Some plants that grow in Latin America have been shown to have a more distinctive appearance than others, according to a study released Wednesday by a research group at the University of California, Berkeley.

The findings could help guide the development of new spanish and Spanish varieties of the plant.

Researchers analyzed the genomes of three genera of the spanish astragali (sage), two of which are native to Latin America, and compared them to DNA sequences from a population of Native American Indians in southern Mexico.

The study’s authors say the Native Americans in the group may have had access to different types of spanish growing conditions and different plant types, as well as different seasons and seasons of the year.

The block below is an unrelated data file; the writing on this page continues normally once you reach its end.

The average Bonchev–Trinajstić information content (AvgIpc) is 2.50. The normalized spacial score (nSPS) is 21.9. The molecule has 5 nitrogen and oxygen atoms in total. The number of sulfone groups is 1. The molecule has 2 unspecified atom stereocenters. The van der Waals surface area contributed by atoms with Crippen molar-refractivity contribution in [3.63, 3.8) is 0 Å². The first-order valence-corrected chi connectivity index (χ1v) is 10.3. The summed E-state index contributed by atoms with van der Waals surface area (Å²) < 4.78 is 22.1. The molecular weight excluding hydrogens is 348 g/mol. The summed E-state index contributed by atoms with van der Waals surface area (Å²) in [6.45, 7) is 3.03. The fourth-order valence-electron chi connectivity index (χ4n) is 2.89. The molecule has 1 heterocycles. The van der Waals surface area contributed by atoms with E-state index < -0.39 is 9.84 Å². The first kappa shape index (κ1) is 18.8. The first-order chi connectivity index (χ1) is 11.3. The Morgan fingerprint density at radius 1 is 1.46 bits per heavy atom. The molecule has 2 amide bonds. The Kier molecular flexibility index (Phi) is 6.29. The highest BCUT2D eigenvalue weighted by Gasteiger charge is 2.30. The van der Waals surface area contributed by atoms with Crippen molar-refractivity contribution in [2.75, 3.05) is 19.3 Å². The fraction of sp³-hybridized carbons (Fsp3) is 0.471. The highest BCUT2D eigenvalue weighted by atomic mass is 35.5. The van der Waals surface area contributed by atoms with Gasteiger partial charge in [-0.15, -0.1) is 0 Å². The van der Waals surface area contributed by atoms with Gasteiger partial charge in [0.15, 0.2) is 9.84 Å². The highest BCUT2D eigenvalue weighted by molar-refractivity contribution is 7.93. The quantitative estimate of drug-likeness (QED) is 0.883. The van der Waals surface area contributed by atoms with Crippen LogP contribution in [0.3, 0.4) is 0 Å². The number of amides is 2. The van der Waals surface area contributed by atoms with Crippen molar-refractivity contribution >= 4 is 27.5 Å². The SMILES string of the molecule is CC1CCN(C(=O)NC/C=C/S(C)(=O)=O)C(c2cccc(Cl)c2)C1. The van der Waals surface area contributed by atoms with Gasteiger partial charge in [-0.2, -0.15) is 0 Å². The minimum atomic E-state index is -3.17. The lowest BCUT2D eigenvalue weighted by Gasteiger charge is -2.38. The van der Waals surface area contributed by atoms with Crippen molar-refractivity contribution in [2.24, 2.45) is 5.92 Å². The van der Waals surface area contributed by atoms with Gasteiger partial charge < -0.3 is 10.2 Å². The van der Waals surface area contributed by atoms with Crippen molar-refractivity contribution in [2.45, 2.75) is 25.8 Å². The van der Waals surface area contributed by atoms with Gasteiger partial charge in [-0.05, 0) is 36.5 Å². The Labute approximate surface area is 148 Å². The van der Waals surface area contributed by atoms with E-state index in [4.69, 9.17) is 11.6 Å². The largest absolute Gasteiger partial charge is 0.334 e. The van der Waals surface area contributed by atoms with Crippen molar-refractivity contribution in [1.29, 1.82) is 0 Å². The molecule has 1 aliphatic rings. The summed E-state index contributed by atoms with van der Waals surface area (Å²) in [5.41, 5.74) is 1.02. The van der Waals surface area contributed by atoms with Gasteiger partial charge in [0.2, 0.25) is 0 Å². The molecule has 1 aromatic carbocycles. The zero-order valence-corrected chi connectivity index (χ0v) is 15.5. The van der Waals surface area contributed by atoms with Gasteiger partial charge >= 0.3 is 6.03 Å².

The results suggest that the spaniels’ unique appearance is more likely to be due to a combination of climate and genetics than a lack of genetic diversity.

The researchers also found that the genetic diversity of the Native American population may have been even more different than that of Europeans.

The Native Americans did not share the same genetic makeup with Europeans, but they did share a common ancestor with the Europeans, the study authors write.

The study was published in the journal PLOS ONE.

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